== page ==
Interpreting Weather-Satellite Images

I. Introduction

These exercises ask you to do the following:

The text and images below summarize some information that might help you prepare for this exercise. However, if you want to test yourself immediately without reviewing this material, go to:

Part II: Background Questions

Weather-Satellite Images: A Brief Review

Instruments carried by weather satellites can record radiation of different wavelengths, including: The background questions in Part II and the exercises in Part III will focus on images that record visible and longwave infrared (IR) radiation.

Much as your eye does, visible images record visible light from the sun that is reflected by cloud tops, land surfaces, ocean surfaces, and snow/ice surfaces. Here's an example:

Visible image example
(Click on this image
to get a bigger one.)

Cloud tops, land surfaces, ocean surfaces, and snow/ice surfaces reflect some of the visible light that strikes them, but they emit mostly IR radiation. Wavelengths of this emitted IR radiation that lie in a portion of the electromagnetic spectrum called the atmospheric window pass unaffected through the atmosphere to the satellite, which records them in ordinary infrared (IR) images. Here are two examples, one in black-and-white and the other color enhanced:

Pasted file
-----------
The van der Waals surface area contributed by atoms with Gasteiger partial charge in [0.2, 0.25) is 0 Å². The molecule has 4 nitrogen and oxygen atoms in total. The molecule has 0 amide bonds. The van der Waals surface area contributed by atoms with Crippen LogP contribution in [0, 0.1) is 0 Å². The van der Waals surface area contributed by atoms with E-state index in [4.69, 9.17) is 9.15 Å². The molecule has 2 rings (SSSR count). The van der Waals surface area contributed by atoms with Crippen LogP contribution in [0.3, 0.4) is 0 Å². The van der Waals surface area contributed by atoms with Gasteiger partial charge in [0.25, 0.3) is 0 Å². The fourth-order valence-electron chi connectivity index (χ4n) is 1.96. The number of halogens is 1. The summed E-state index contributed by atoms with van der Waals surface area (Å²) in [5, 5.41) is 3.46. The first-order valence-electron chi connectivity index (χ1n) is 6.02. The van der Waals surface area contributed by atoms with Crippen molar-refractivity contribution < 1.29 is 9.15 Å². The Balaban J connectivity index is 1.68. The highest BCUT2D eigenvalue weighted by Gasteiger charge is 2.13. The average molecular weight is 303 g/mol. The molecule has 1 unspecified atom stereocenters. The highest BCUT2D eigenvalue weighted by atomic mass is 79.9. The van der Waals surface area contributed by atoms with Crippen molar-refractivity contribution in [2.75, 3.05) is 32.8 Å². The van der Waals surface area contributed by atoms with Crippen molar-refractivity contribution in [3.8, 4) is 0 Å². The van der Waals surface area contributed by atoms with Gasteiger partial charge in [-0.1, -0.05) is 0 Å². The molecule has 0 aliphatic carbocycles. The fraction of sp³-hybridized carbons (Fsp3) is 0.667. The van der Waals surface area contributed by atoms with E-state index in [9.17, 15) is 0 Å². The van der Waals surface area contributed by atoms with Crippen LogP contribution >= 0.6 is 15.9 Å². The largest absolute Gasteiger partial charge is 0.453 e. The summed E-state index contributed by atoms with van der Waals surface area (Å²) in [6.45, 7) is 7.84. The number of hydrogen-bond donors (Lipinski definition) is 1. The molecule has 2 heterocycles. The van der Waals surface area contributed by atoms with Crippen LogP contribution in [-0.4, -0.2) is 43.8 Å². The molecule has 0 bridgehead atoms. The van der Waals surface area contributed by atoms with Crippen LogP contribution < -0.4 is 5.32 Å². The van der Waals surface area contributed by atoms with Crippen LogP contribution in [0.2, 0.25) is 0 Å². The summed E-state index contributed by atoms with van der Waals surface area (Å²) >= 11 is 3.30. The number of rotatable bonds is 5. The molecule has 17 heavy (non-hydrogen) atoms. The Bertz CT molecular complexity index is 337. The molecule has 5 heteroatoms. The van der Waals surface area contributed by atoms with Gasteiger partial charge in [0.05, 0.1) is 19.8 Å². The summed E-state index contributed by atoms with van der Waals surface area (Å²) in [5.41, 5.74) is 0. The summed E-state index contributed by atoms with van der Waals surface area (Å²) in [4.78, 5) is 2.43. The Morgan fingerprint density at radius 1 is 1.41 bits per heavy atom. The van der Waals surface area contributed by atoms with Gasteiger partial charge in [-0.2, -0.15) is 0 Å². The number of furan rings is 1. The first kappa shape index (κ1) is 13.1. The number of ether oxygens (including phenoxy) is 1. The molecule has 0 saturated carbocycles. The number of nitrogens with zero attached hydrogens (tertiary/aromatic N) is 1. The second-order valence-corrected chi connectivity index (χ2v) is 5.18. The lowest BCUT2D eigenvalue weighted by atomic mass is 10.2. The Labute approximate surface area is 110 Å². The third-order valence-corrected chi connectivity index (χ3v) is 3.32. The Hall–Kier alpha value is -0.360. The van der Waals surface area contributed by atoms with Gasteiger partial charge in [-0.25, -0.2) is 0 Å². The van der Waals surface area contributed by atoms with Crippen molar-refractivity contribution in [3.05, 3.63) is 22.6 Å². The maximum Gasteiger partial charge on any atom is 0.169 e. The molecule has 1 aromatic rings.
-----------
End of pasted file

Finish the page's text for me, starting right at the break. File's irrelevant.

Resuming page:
IR image example
(Click on these images
to get bigger ones.)
IR image example

Note that visible and ordinary IR images tell us little about air itself, since both kinds of image record wavelengths to which air is transparent. However, water vapor, carbon dioxide, and other gases in the atmosphere both absorb and emit IR radiation with wavelengths lying outside of the atmospheric window. Images that record IR radiation emitted by water vapor, called water vapor images, and images that record IR radiation emitted by other gases, provide information about state of the atmosphere. Here's an example:

Water vapor image example (Click on this image
to get a bigger one.)

(These exercises will not cover water vapor images.)

Weather satellites record the "brightness" or intensity of the visible and IR radiation coming from different parts of the earth or atmosphere. Black-and-white satellite images such as the examples shown above display different intensities of radiation in different shades of gray.

On visible images, brighter (that is, whiter or lighter) areas represent greater intensities of visible radiation, and darker areas represent lower intensities of visible radiation, just as your eye would see.

On IR images, since our eyes can't see IR radiation of any intensity, we have to decide arbitrarily how to translate different intensities into different shades of gray on a black and white image (or different colors on a color-enhanced IR image). By convention, we usually translate low intensities of IR emission to lighter shades of gray, and greater intensities of IR emission to darker shades of gray. Since IR emission intensity tells us about temperature (the higher the emission intensity the higher the temperature), the different shades of gray (or different colors) therefore tell us about differences in temperature.

For more information, refer to:

Proceed to Part II: Background Questions.